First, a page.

Abstract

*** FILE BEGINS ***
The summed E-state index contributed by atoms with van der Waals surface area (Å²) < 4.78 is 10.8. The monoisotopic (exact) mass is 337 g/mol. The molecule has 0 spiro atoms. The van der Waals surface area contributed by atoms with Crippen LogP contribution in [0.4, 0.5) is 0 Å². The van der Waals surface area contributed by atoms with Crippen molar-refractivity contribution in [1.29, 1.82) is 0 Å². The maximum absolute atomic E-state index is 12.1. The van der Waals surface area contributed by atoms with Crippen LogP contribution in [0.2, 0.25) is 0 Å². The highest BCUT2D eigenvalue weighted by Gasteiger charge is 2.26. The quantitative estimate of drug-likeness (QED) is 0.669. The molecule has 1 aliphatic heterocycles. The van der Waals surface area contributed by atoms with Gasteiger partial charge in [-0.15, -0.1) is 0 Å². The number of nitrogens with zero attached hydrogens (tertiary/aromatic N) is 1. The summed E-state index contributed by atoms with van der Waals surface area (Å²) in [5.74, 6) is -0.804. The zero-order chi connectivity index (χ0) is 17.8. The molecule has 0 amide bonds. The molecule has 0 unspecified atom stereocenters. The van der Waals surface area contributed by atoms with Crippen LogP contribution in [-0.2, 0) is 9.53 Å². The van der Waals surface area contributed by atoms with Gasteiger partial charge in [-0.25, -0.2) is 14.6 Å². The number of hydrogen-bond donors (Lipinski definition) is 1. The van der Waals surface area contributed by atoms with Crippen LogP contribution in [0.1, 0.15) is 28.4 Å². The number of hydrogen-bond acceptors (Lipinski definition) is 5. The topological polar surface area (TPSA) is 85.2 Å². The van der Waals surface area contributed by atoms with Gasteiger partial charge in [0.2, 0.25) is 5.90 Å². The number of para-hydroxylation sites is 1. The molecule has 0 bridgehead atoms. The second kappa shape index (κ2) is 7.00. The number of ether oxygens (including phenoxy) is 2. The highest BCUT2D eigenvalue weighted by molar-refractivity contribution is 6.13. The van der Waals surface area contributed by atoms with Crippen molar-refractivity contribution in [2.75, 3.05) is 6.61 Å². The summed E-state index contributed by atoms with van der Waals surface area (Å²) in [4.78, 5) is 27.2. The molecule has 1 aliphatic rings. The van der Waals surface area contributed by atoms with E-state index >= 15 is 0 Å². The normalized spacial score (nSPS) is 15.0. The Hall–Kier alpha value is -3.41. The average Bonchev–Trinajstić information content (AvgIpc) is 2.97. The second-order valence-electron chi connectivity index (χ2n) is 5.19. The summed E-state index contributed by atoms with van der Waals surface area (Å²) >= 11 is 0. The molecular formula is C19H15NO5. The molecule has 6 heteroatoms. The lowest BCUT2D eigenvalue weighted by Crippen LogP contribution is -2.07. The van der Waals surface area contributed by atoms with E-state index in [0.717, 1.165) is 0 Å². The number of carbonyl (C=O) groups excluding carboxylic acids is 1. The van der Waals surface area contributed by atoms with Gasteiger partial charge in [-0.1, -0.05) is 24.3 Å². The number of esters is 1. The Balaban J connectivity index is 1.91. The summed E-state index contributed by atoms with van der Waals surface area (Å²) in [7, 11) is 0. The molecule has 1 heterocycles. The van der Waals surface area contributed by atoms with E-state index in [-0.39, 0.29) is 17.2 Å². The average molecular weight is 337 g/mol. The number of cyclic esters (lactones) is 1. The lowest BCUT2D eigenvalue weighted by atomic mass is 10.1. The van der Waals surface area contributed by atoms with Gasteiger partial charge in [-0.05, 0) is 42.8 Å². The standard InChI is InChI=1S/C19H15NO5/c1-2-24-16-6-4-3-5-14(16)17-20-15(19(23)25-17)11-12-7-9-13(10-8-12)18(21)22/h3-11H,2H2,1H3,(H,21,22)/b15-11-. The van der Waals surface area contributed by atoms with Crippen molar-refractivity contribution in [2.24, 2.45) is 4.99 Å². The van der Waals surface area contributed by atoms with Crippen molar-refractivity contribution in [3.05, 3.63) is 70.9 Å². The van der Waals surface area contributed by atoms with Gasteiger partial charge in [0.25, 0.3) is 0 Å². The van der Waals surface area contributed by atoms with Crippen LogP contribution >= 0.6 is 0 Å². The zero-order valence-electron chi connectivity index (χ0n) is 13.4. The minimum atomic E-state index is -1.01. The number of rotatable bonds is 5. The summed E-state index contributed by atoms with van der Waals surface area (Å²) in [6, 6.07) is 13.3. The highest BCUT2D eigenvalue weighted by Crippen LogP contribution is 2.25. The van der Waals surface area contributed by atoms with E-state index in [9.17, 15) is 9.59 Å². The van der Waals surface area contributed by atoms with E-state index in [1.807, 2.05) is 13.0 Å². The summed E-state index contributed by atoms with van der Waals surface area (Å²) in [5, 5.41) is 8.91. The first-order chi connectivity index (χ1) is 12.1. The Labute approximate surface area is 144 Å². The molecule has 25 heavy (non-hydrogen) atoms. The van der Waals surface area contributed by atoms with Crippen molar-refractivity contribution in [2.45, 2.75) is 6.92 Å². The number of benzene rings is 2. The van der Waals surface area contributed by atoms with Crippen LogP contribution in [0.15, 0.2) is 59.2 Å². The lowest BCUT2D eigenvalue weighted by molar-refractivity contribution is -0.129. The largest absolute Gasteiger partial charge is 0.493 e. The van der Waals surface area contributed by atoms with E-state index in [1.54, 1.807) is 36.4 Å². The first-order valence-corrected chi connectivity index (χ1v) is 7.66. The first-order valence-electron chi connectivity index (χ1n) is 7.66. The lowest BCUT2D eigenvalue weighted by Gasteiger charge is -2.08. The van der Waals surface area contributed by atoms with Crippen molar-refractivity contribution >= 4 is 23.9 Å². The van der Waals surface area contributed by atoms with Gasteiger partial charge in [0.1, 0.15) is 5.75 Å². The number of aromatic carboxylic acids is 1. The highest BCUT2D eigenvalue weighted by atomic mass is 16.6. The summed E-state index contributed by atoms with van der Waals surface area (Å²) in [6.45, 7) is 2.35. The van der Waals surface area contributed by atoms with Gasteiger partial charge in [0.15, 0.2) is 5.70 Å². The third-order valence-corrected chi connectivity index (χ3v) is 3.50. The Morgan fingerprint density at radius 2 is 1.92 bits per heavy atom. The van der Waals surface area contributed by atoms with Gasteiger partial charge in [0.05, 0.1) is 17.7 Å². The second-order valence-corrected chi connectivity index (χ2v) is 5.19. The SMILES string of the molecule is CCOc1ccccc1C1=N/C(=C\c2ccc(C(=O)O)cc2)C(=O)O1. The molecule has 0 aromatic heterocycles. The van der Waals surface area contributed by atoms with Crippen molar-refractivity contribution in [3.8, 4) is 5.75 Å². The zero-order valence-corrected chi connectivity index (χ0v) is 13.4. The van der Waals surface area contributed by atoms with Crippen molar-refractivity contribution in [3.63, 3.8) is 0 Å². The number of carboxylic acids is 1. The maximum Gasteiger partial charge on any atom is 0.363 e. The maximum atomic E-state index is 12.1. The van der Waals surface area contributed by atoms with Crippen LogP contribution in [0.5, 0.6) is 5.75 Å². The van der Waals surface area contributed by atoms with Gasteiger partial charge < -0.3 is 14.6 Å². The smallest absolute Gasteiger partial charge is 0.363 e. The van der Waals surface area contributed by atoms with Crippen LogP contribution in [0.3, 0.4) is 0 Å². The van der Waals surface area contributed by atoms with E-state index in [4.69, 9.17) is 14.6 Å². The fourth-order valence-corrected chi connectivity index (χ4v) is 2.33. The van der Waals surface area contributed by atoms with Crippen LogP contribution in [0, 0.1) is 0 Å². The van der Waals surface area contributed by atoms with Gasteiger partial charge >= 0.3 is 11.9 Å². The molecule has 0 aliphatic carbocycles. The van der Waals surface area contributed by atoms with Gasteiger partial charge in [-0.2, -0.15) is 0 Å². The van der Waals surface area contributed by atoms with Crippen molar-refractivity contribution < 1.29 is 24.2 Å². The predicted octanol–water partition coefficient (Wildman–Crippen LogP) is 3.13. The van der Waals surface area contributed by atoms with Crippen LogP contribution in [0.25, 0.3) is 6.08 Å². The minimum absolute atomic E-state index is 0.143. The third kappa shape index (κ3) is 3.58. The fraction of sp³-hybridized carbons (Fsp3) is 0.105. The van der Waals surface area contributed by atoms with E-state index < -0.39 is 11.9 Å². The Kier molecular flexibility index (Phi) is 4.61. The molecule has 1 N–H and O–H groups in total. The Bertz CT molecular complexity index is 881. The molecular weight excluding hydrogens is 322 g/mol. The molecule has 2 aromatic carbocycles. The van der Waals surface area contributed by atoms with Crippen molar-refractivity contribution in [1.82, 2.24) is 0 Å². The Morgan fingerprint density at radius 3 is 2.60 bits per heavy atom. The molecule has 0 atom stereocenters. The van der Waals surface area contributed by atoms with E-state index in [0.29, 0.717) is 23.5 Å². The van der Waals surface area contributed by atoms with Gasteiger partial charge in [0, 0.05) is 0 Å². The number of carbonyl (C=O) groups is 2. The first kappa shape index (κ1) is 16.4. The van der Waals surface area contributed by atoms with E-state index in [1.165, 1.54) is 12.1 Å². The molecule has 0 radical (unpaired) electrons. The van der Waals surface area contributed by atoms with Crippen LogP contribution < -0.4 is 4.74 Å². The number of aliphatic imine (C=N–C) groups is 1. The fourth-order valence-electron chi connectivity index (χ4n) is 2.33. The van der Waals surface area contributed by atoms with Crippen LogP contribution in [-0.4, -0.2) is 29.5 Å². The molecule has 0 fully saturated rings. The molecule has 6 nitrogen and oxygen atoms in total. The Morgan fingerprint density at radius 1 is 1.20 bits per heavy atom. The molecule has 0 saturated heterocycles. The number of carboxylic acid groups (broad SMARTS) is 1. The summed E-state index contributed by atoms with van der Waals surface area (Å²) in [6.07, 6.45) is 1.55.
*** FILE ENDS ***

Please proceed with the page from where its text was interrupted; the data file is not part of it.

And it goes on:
A local population of E. ornatus, represented by samples of 450 pygidia from shales and 450 from the carbonate interbeds, in a 1-1/2 ft. interval in the upper Lockport Dolomite at Hamilton, Ontario, is described: details include glabellar formula based on 25 cranidia. The first 3 axial tubercles of the pygidium occur at intervals of 4 rings or 3. The numbers of pygidia, with intervals from the first to third tubercles of 8, 7, and 6 rings respectively, closely approximate a binomial in each sample of 450, but the frequencies of different types of tubercle spacing differ significantly between carbonates and shales: tubercles tend to be more closely spaced in the carbonates. The facts are interpreted as evidence of: 1) operation of the Hardy-Weinberg law of genetics: the random distribution of genetically-controlled features indicate that these trilobites were either actually or potentially interbreeding: a corollary is that, although dimorphism has not been recognized, reproduction was necessarily sexual; 2) the conditioning influence of environment: the closer spacing of tubercles in carbonates suggests that they were neither tactile nor luminous but light-controlled, probably light-sensitive organs.

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